Such coverage tends to treat the conduct of the latest war in Gaza by Israel and Hamas as morally equivalent at best. Often, Israel is painted as the prime violator of international law. The reason often cited by Israel bashers for portraying Israel this way is the supposed “disproportionate” force used by Israel to conduct attacks in civilian neighborhoods where Hamas militants hide and keep their weapons, causing the loss of hundreds of innocent Palestinian lives. Hamas is portrayed as the underdog, which is resisting the “occupying power.”
The Associated Press, for example, sent out the following tweet on July 29th, criticizing members of Congress for daring to support Israel over Hamas: “As much of world watches Gaza war in horror, members of Congress fall over each other to support Israel.” Apparently, someone at the Associated Press realized that this tweet may have gone too far since it was retracted a few hours later.
CNN came under criticism from Israel’s Ambassador to the U.S. Ron Dermer for not reporting in an even-handed manner. Ambassador Dermer properly noted CNN’s failure to state that Hamas was storing rockets in United Nations schools as part of its reporting on Israeli military activities in Gaza, including the alleged Israeli shelling of a UN school.
It is true that Israel is militarily superior to Hamas. It is also true that, in the course of Israel’s military operation in Gaza to destroy the tunnels and rockets being used by Hamas to deliberately target Israeli civilians, a substantial number of Palestinians have lost their lives, including civilians. And yes, Israel does have the technology to protect its own citizens from Hamas’s indiscriminate rocket attacks. Iron Dome has helped to keep Israeli civilian deaths to a minimum.
Some in the mainstream media seem to think that the lopsided comparison of the very low number of Israeli casualties with the far larger number of Palestinian casualties resulting from the fighting in Gaza proves Israel’s culpability. It’s just not a fair fight, they believe. And they get support for that bizarre point of view from senior United Nations officials and world leaders who regularly condemn Israel for alleged “war crimes.” As reported by Breitbart, for example, UN High Commissioner for Human Rights Navi Pillay had the audacity to recently criticize Israel for refusing to share its Iron Dome technology with the “governing authority” of Gaza – i.e., Hamas. “No such protection has been provided to Gazans against the shelling,” she is reported to have declared.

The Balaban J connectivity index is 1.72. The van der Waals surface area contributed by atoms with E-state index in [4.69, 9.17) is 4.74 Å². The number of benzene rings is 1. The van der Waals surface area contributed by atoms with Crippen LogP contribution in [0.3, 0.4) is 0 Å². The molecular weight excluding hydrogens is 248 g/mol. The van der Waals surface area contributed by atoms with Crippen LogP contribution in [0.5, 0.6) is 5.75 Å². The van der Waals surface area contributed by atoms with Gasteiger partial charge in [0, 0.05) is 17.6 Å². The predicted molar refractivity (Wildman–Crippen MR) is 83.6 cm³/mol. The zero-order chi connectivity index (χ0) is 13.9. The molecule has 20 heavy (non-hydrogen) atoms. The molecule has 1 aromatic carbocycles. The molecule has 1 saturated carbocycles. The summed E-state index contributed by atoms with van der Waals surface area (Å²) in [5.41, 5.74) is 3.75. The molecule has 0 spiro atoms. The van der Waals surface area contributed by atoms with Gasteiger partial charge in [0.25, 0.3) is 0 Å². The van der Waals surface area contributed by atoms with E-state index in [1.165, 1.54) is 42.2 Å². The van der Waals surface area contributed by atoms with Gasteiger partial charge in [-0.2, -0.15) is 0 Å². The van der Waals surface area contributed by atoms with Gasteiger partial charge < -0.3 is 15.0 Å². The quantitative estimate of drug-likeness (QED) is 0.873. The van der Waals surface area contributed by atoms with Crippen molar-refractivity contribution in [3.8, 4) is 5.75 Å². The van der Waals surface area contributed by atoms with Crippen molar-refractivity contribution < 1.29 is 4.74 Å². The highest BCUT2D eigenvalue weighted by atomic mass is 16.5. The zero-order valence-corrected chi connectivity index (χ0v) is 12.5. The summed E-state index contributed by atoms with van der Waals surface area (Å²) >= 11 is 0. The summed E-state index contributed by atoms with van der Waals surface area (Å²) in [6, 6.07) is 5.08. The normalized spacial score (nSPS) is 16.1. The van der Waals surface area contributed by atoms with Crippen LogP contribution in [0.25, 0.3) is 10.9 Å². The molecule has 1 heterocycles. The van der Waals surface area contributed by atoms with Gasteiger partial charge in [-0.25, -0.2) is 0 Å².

If Hamas were not deliberately using the civilian Gaza population as human shields and had accepted the Egyptian ceasefire proposal weeks ago that it has now tentatively accepted, ninety percent of the fatalities in Gaza could have been avoided. The mainstream media prefers to show dramatic pictures of Palestinian women and children caught in the cross-fire, implying, or sometimes stating explicitly, that it is all Israel’s fault. There is hardly any intellectually honest attempt among many journalists and analysts covering the Gaza conflict to grapple with what Hamas has done to bring those tragic circumstances about. And Hamas has threatened to end the current ceasefire and attack Israelis with even more powerful rockets if its demands are not met. If that happens and Israel is forced to resume its ground operations in Gaza in order to protect its civilians from indiscriminate attacks, guess who will be blamed for the consequences?
Despite the United Nation’s repeated demonstrations of bias against Israel, reporters often take their numbers of civilian Palestinian casualties from the UN, which in turn relies on data from the Hamas-run health ministry and from various human rights groups who generally oppose Israel’s policies towards the Palestinians.
Moreover, the mainstream media often parrots condemnations of Israel by UN officials and world leaders and opinion-makers without considering the full context of Hamas’s urban war strategy to exploit Gazan civilian deaths for propaganda purposes.
Incredibly, for example, there has been scant reporting of what appears to be a Hamas manual on urban warfare entitled “Introduction to the City War,” which the Israeli military said it seized. The New York Post did report on it, but it was in a distinct minority.
“The destruction of civilian homes: This increases the hatred of the citizens toward the attackers and increases their gathering around [to support] the city defenders,” the manual stated, according to the Israeli Defense Force. “The soldiers and [IDF] commanders must limit their use of weapons and tactics that lead to the harm and unnecessary loss of people and [destruction of] civilian facilities. It is difficult for them to get the most use out of their firearms, especially of supporting fire [e.g. artillery].”
This document does need to be independently verified as genuine. But the quotes above are certainly consistent with Hamas’s pattern of conduct, in which it operates in heavily populated areas and attempts to draw Israeli fire in response to Hamas military action in the vicinity of UN schools and the like. The silence of the mainstream media in essentially ignoring the existence of the alleged Hamas manual is deafening. Indeed, it shows yet again the complicity of much of the mainstream media in Hamas’s propaganda war.